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Géraldine Guasch (CRCM) - Publication dans Nature Communications -

May 2021 Oncoimmunology

Immune landscape of inflammatory breast cancer suggests vulnerability to immune checkpoint inhibitors.


Bertucci F, Boudin L, Finetti P, Van Berckelaer C, Van Dam P, Dirix L, ViensP, Gonçalves A, Ueno NT, Van Laere S, Birnbaum D, Mamessier E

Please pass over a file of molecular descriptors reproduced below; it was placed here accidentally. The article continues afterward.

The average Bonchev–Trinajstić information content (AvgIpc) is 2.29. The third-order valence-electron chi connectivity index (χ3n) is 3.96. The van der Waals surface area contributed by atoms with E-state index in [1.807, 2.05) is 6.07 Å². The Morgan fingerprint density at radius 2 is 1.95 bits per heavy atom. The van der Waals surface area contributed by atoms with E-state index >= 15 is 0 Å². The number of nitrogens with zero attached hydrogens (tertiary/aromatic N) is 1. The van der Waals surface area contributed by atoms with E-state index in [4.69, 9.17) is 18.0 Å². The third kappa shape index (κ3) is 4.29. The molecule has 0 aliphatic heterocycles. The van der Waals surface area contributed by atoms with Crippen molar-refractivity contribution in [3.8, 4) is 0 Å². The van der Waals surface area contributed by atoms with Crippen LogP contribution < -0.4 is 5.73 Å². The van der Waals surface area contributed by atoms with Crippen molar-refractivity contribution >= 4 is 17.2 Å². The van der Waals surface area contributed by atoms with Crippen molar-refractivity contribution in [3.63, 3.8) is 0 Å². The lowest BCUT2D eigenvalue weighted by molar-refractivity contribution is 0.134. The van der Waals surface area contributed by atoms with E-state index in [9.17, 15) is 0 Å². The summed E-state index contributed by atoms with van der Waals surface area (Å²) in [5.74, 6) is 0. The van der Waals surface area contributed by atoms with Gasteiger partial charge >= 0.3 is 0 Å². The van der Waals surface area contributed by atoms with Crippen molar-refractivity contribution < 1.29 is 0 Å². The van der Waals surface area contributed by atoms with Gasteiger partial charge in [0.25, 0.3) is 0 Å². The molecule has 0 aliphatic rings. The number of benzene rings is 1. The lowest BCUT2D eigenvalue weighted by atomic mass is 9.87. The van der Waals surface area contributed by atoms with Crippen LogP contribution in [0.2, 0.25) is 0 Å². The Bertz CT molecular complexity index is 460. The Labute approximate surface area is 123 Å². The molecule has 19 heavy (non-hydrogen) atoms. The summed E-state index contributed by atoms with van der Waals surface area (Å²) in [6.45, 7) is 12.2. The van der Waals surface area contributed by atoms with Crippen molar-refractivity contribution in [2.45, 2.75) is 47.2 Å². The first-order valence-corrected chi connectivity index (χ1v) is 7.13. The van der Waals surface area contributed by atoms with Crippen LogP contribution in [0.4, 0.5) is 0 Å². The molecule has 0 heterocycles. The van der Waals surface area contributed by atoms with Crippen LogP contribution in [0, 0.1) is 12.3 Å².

Background. Anti-PD1/PDL1 immune checkpoint inhibitors (ICIs) showed promising results in breast cancer, and exploration of additional actionable immune checkpoints is ongoing. Inflammatory breast cancer (IBC) is an aggressive form of disease, the immune tumor microenvironment (TME) of which is poorly known. We aimed at providing the first comprehensive immune portrait of IBCs. Methods. From the gene expression profiles of 137 IBC and 252 non-IBC clinical samples, we measured the fractions of 22 immune cell types, expression of signatures associated with tertiary lymphoid structures (TLS) and with the response to ICIs (T cell-inflamed signature: TIS) and of 18 genes coding for major actionable immune checkpoints. The IBC/non-IBC comparison was adjusted upon the clinicopathological variables. Results. The immune profiles of IBCs were heterogeneous. CIBERSORT analysis showed profiles rich in macrophages, CD8+ and CD4 + T-cells, with remarkable similarity with melanoma TME. The comparison with non-IBCs showed significant enrichment in M1 macrophages, γδ T-cells, and memory B-cells. IBCs showed higher expression of TLS and TIS signatures. The TIS signature displayed values in IBCs close to those observed in other cancers sensitive to ICIs. Two-thirds of actionable immune genes (HAVCR2/TIM3, CD27, CD70, CTLA4, ICOS, IDO1, LAG3, PDCD1, TNFRSF9, PVRIG, CD274/PDL1, and TIGIT) were overexpressed in IBCs as compared to normal breast and two-thirds were overexpressed in IBCs versus non-IBCs, with very frequent co-overexpression. For most of them, the overexpression was associated with better pathological response to chemotherapy. Conclusion. Our results suggest the potential higher vulnerability of IBC to ICIs. Clinical trials.